Where do you stand on accreditation policy/standards? Do you think accrediting agents/agencies is necessary?
We think that accrediting agents/agencies is necessary to standardise the main services of the market. To be accepted as a TEAG member, we ask candidate firms whether they are suitable for the Felca accreditation code of conduct or not. All of our members adhere to the Felca accreditation code of conduct.

How do you feel about agent training schemes?
There are very few training organisations and unfortunately agents have to pay too much to attend.

What activities does Teag have planned?
We are planning to organise workshops for our members that will be exhibited by schools’ representatives in our office and we are going to organise meetings with consulates about visa procedures. We would like to attend related organisations like Alphe to meet new agencies and schools.

Industry issues - agents speak out

Q. How important is accommodation provision among clients? Have student expectations changed?

Thomas Schmidt, AILS, Belgium
“Accommodation is a key factor for our students when they choose a language school abroad. In fact they often have more questions about accommodation than the courses. And so as agents who consider our primary function to advise students well about all aspects of their programme abroad, we find it essential to be well informed about the accommodation provided by our partner schools, and, ideally, to have visited them personally. We trust our providers, we know their strengths and weaknesses, and if necessary we will provide accommodation through a third party. Although we usually tend to suggest host family accommodation to our students for the cultural benefits, more and more seem to prefer residences or shared apartments. The reasons for this are often the bad reputation of host families (though we know that partners work hard on this) and a desire for more independence. Students usually want access to a kitchen and Wi-Fi, but are happy to share their room with another student (with a different mother tongue). They are typically well-travelled individuals who are used to a certain level of comfort during their travels, and the level of expectation seems to be rising.”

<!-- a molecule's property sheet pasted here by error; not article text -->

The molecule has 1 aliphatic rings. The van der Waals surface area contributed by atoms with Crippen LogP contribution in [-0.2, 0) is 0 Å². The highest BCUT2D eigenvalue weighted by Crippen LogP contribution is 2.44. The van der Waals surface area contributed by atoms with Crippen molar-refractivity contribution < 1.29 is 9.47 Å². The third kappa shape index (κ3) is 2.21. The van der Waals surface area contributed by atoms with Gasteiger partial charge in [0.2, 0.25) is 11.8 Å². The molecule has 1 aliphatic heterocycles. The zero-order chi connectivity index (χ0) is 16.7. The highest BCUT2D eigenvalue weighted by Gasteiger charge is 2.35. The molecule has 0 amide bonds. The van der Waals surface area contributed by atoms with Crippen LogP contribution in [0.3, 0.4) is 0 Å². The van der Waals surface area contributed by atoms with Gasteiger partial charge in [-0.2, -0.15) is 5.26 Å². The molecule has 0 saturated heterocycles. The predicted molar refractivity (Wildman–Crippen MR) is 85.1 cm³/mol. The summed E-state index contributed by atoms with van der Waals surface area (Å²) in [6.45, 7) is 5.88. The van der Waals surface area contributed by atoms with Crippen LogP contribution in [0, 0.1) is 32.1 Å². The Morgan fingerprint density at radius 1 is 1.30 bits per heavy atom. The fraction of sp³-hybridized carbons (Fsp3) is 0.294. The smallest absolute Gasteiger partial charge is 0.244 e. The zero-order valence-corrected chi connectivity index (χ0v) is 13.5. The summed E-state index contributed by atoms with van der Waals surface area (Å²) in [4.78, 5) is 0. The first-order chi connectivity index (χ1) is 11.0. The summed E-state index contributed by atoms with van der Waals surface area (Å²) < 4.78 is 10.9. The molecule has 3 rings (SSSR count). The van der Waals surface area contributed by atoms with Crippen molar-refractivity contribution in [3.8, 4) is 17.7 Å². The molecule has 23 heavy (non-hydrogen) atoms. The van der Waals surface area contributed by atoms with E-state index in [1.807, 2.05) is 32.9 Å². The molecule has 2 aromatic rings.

Syed Hashim Hasan, Auspak International, Pakistan
“Students from Pakistan seldom have accommodation as their priority, their focus is primarily on the institute they are going to. Those planning to study in Canadian universities have to get their accommodation sorted before they apply for the visa, so usually adhere to the accommodation booking deadlines. Pakistan, as a society, is a last-minute market and this is true for students as well. The students tend to delay the booking of accommodation until the very end. These are common issues faced by our students who prefer to look for cheaper options or rely on friends already there. The students who come from the upper middle class prefer to have as many facilities as possible. The urgency is seen only once the visa has been stamped and in most cases they miss the accommodation deadline for halls of residence. We then look at alternatives and guide them by sending them a list of properties available, location and distance from the university. Price is an important aspect as well as Wi-Fi and meal plans. The preference of en-suite is also quite common. The females always look for female-only accommodation and at times prefer homestay as well. Homestay is one of the least preferred types, while independent is mostly in demand.”

Gabriella D’Urso, ATW – Rome, Italy